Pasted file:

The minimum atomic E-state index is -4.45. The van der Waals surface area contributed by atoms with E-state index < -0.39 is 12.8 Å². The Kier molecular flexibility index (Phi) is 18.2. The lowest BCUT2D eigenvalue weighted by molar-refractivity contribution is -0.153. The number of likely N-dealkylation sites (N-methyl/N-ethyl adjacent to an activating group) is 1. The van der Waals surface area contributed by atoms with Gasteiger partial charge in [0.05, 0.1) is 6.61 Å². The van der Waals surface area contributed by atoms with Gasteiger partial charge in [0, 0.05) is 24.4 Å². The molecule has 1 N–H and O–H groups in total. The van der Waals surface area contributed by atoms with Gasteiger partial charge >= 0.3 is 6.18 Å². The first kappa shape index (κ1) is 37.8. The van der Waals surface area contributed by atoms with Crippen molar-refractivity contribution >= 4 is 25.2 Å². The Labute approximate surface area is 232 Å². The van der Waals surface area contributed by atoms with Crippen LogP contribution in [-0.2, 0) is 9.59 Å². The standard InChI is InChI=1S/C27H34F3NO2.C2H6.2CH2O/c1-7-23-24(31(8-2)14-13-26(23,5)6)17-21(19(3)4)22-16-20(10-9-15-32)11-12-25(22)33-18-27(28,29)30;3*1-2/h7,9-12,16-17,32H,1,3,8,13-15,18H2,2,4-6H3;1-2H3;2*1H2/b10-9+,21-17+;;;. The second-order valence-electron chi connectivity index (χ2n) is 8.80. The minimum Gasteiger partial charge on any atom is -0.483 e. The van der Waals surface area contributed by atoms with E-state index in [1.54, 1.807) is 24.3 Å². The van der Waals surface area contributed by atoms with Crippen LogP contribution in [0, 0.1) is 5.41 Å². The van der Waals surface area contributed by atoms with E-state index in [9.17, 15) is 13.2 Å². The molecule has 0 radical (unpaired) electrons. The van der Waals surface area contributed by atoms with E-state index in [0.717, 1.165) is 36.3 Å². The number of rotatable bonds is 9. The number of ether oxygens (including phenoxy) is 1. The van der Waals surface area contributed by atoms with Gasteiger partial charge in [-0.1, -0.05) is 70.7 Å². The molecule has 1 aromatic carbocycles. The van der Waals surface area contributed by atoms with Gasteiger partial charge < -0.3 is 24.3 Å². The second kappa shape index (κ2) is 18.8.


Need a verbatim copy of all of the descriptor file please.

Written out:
The minimum atomic E-state index is -4.45. The van der Waals surface area contributed by atoms with E-state index < -0.39 is 12.8 Å². The Kier molecular flexibility index (Phi) is 18.2. The lowest BCUT2D eigenvalue weighted by molar-refractivity contribution is -0.153. The number of likely N-dealkylation sites (N-methyl/N-ethyl adjacent to an activating group) is 1. The van der Waals surface area contributed by atoms with Gasteiger partial charge in [0.05, 0.1) is 6.61 Å². The van der Waals surface area contributed by atoms with Gasteiger partial charge in [0, 0.05) is 24.4 Å². The molecule has 1 N–H and O–H groups in total. The van der Waals surface area contributed by atoms with Gasteiger partial charge >= 0.3 is 6.18 Å². The first kappa shape index (κ1) is 37.8. The van der Waals surface area contributed by atoms with Crippen molar-refractivity contribution >= 4 is 25.2 Å². The Labute approximate surface area is 232 Å². The van der Waals surface area contributed by atoms with Crippen LogP contribution in [-0.2, 0) is 9.59 Å². The standard InChI is InChI=1S/C27H34F3NO2.C2H6.2CH2O/c1-7-23-24(31(8-2)14-13-26(23,5)6)17-21(19(3)4)22-16-20(10-9-15-32)11-12-25(22)33-18-27(28,29)30;3*1-2/h7,9-12,16-17,32H,1,3,8,13-15,18H2,2,4-6H3;1-2H3;2*1H2/b10-9+,21-17+;;;. The second-order valence-electron chi connectivity index (χ2n) is 8.80. The minimum Gasteiger partial charge on any atom is -0.483 e. The van der Waals surface area contributed by atoms with E-state index in [1.54, 1.807) is 24.3 Å². The van der Waals surface area contributed by atoms with Crippen LogP contribution in [0, 0.1) is 5.41 Å². The van der Waals surface area contributed by atoms with E-state index in [9.17, 15) is 13.2 Å². The molecule has 0 radical (unpaired) electrons. The van der Waals surface area contributed by atoms with E-state index in [0.717, 1.165) is 36.3 Å². The number of rotatable bonds is 9. The number of ether oxygens (including phenoxy) is 1. The van der Waals surface area contributed by atoms with Gasteiger partial charge in [-0.1, -0.05) is 70.7 Å². The molecule has 1 aromatic carbocycles. The van der Waals surface area contributed by atoms with Gasteiger partial charge < -0.3 is 24.3 Å². The second kappa shape index (κ2) is 18.8.